Instant gratification, or, Don’t blog tired.

So, I have a novel to rewrite, and to finish rewriting, by September. The very thought maketh me to weep. A friend once, very kindly, pointed out that the thing about blogging, as opposed to, say, writing a novel, is that you can have pretty much instant gratification, both of the cacoethes scribendi* and the desire for attention and biscuits. Is that why I blog? [Yes - Ed]

I am having a little crise des nerfs over this. [Enough with the speaking in tongues - who are you, Miss Piggy?]

(Mind you it would help if the blog wrote itself. I mean, I actually have to sit right here and bang on the keyboard. I can’t, say, sit over there and allow my eyes to casually drift over to the endless re-runs of CSI while thinking clever thoughts directly onto the Internets. Not instantly instant. Though of course, very gratifying).

So I am being a godforsaken wimp about novel-writing. When it comes to The Annoying Detective and Co, I have the inspirational Helen to look up to, ploughing as she has been through her own highly admirable Ninth [Ninth, people. And Reed is snivelling about her second] Draft. Eventually, one day, please God, Helen’s re-write Odyssey have a highly gratifying ending. But it sure as hell is not instant. I feel like a caffeine fiend [Well, yes...] being told that they’ll have to grow their next cup of coffee from these three beans. Once they’ve swum the Atlantic and climbed Jamaica looking for an unnoccupied section of the Blue Mountain, of course.

As for the ranting… Did that go OK? Yes? In that case, I’m off to practise roaring in the mirror. As gently as a sucking dove, no less.

*Not that my friend said anything at all in Latin, He’s not quite that sad. But I am. (Juvenal, by the way. The itch to write)

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5 Responses to Instant gratification, or, Don’t blog tired.

  1. Charlotte says:

    Go for it, Reed! The itch to write is very scratchy!

  2. Sol says:

    In my scruffy youth I used to read NME quite religiously. They had this long running hatred of any band whose comment about their own music went anything like ‘We did this for ourselves and if anyone else likes it that’s a bonus.’ Which I always thoroughly approved of.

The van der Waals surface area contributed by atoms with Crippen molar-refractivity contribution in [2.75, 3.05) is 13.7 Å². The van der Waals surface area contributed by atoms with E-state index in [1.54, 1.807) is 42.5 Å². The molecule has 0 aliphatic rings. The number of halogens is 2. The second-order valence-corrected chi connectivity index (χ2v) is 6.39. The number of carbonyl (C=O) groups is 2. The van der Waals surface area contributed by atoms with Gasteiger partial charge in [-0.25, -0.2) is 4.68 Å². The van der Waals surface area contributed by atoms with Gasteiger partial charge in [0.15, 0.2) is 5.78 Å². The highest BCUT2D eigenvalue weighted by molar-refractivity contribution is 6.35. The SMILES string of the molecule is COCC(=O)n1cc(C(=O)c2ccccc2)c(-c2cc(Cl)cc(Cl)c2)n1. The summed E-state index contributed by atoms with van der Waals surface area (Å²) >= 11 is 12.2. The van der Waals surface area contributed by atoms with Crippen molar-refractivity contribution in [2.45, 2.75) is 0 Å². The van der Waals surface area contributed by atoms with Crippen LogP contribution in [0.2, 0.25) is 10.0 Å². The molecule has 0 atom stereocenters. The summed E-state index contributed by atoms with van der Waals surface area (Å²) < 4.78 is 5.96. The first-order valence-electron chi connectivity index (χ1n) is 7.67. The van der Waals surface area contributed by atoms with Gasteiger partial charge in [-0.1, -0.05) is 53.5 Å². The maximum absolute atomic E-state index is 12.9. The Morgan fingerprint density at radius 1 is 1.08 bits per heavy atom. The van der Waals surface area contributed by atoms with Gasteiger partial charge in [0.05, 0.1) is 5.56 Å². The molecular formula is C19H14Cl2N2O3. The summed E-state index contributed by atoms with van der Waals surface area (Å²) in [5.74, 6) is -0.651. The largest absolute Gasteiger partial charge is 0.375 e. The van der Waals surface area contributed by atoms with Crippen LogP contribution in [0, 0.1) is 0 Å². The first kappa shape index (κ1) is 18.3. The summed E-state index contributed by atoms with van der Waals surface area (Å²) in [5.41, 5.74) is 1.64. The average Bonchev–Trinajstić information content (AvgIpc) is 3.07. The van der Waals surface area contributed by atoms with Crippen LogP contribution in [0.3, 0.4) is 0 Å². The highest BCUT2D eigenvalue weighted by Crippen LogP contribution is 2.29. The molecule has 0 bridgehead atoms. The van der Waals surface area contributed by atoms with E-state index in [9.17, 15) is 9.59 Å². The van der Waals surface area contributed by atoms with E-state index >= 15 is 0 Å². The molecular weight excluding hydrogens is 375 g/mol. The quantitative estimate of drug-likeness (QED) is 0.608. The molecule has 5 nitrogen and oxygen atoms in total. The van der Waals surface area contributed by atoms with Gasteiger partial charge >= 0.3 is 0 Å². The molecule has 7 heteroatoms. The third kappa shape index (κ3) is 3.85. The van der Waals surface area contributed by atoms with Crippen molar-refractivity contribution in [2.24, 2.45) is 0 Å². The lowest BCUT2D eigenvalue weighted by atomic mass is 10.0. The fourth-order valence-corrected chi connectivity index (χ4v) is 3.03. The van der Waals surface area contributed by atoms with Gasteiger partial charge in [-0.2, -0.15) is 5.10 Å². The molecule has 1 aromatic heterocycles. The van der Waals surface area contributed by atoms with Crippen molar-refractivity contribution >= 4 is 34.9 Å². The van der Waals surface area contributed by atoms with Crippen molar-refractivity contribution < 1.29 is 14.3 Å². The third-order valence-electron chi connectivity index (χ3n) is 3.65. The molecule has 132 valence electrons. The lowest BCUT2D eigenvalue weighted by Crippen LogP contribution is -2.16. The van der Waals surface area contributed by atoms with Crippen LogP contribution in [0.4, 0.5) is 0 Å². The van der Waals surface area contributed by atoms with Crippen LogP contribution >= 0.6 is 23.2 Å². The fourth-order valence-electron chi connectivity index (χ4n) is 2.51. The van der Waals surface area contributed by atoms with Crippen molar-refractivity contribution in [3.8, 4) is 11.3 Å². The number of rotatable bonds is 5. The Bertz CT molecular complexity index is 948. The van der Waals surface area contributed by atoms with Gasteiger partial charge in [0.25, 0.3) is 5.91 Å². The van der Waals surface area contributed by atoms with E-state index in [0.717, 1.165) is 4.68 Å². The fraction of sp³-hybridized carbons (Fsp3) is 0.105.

I mean, it’s perfomance art. Thinking about your consumers is a major part of the point. But it would be too po-faced to claim that that was the only point and that there’s nothing to be gained out of the feedback.

    The whole instant thing is just a bonus.

    I was wondering if it would help to break the rewrites down into a series of mini deadlines or projects, because I have to say that the September one for me would be far too unweildy and large and far away to actually make me get on with it.

  3. Ed says:

    You latter-day Dickens, you. You want to hear the barrow-boys weeping on the street-corners every time your next post goes up.

    Could you do all the drafting in March and call it NaNoDraMo? Oh, and don’t do it in Word, you might end up with an approved uncontroversial Master Text. Remember your debt to future scholars and do it all in a series of notebooks so that someone can earn their PhD declaring that you actually got it right the first time.

  4. Reed says:

    Future scholars? PhD?

    In the words of that great man, the Generic Evil Dark Lord of Somewhere, Bwahahahah!

    You can rest easy. I don’t care for Word. I’m doing it all in AppleWorks.

    Anyway, yes, the plan is to redraft. I think I shall have to fill up a posting slot with the exposition of my plans. Especially Sol’s very sensible point that if I say September’s the deadline it’ll be mid-August before I get my head out my arse.

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